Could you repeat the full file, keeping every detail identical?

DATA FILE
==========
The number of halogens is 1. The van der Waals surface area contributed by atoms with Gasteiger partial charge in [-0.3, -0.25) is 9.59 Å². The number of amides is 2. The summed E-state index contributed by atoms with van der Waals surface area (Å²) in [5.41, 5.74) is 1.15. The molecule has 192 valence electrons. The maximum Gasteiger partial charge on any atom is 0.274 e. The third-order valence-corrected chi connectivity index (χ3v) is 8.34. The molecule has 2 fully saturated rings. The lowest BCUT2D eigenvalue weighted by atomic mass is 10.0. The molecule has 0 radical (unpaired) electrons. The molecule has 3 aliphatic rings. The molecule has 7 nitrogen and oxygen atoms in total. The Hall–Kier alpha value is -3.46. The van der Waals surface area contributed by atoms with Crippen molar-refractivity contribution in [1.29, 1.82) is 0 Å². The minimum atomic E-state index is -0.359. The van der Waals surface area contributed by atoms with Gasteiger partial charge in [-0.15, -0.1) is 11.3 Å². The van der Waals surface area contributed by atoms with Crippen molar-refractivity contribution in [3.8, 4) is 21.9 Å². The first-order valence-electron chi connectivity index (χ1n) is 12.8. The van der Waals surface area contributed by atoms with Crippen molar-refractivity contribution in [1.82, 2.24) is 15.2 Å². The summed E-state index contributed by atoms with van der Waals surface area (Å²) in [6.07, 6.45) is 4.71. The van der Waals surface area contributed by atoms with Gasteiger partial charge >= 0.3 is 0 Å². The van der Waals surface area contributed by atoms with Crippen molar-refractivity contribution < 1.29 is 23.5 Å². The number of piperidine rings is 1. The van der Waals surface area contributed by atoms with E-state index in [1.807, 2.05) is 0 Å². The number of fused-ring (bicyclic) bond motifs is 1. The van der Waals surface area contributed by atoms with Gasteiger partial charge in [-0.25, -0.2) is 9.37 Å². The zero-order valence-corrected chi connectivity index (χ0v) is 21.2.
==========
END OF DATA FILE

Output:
The number of halogens is 1. The van der Waals surface area contributed by atoms with Gasteiger partial charge in [-0.3, -0.25) is 9.59 Å². The number of amides is 2. The summed E-state index contributed by atoms with van der Waals surface area (Å²) in [5.41, 5.74) is 1.15. The molecule has 192 valence electrons. The maximum Gasteiger partial charge on any atom is 0.274 e. The third-order valence-corrected chi connectivity index (χ3v) is 8.34. The molecule has 2 fully saturated rings. The lowest BCUT2D eigenvalue weighted by atomic mass is 10.0. The molecule has 0 radical (unpaired) electrons. The molecule has 3 aliphatic rings. The molecule has 7 nitrogen and oxygen atoms in total. The Hall–Kier alpha value is -3.46. The van der Waals surface area contributed by atoms with Crippen molar-refractivity contribution in [1.29, 1.82) is 0 Å². The minimum atomic E-state index is -0.359. The van der Waals surface area contributed by atoms with Gasteiger partial charge in [-0.15, -0.1) is 11.3 Å². The van der Waals surface area contributed by atoms with Crippen molar-refractivity contribution in [3.8, 4) is 21.9 Å². The first-order valence-electron chi connectivity index (χ1n) is 12.8. The van der Waals surface area contributed by atoms with Crippen molar-refractivity contribution in [1.82, 2.24) is 15.2 Å². The summed E-state index contributed by atoms with van der Waals surface area (Å²) in [6.07, 6.45) is 4.71. The van der Waals surface area contributed by atoms with Gasteiger partial charge >= 0.3 is 0 Å². The van der Waals surface area contributed by atoms with Crippen molar-refractivity contribution < 1.29 is 23.5 Å². The number of piperidine rings is 1. The van der Waals surface area contributed by atoms with E-state index in [1.807, 2.05) is 0 Å². The number of fused-ring (bicyclic) bond motifs is 1. The van der Waals surface area contributed by atoms with Gasteiger partial charge in [-0.25, -0.2) is 9.37 Å². The zero-order valence-corrected chi connectivity index (χ0v) is 21.2.